In the disclosed embodiments, reading data from the memory cells typically involves setting one or more read thresholds for sensing the memory cells being read. In some embodiments, in case the threshold-voltage distributions shift over time, e.g., due to a temperature change (or other reasons such as aging), the read thresholds are re-positioned accordingly. Optimal positioning of the read thresholds is carried out by the memory controller, memory device or both, using any suitable method.

In some embodiments, due to hardware design constraints, the read threshold can be set only in a limited range of the threshold voltages. Under cross-temperature conditions, the optimal position of the read thresholds corresponding to the two lowest and two highest programming levels may fall outside the voltage range to which the read thresholds are confined. As a result, a large number of memory cells that were programmed to these programming levels may fall outside the supported voltage range and cannot be read correctly. Cross-temperature conditions may cause the threshold-voltage distributions to shift to higher or lower voltage values. Other factors typically cause the threshold-voltage distributions to shift to higher (e.g., cycling) or lower (e.g., aging) voltage values.

In the description that follows we refer mainly to read failures caused by cross-temperature conditions. The disclosed embodiments are applicable, however, to read failures that occur due to various other reasons that may cause significant shift to the threshold-voltage distributions.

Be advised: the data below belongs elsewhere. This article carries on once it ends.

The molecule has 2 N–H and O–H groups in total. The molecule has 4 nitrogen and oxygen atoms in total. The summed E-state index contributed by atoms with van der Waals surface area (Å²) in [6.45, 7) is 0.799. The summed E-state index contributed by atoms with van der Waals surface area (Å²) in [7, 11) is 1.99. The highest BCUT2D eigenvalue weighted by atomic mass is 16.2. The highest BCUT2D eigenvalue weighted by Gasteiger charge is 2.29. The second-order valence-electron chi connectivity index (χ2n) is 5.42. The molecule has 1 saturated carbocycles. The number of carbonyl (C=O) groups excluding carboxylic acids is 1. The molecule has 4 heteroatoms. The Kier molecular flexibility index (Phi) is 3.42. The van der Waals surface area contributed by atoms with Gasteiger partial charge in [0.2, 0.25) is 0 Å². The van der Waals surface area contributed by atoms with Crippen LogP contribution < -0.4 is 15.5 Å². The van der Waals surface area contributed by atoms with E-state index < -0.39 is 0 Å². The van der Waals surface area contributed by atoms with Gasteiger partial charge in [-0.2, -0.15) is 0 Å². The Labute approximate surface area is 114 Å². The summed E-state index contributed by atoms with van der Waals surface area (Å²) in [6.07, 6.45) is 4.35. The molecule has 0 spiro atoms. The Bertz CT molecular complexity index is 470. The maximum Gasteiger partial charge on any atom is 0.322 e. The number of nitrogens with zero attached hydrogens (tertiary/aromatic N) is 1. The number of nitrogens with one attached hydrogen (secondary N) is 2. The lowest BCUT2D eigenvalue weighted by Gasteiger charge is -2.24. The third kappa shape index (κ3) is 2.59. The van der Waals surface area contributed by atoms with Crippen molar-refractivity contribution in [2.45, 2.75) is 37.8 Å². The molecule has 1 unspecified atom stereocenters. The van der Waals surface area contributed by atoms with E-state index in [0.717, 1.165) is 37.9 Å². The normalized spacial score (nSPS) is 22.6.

In some embodiments, the memory cells are arranged in Word Lines (WLs), wherein each WL can store multiple data pages, e.g., of different respective bit-significance value. In a general layout of the embodiments of the first family, the memory controller programs a data unit such as a data page, to some Word Line (WL) in a memory block, also referred to herein as a “first WL.” To read this data page from the first WL at a later time, the memory device sets at least one read threshold, to produce a first readout for the memory controller. In response to detecting that reading the data page has failed due to a temperature difference between the times of programming and reading, the memory controller programs a second different WL (e.g., neighbor to the first WL) so as to reverse at least part of the effect of the temperature difference on the first WL. After programming the second WL, the memory controller re-reads the data page from the first WL using the at least one read threshold to produce a second readout, and recovers the data page from the second readout. Note that in some practical situations, reading a WL fails only for a data page of one bit-significance value, e.g., the Least Significant Bit (LSB) data page.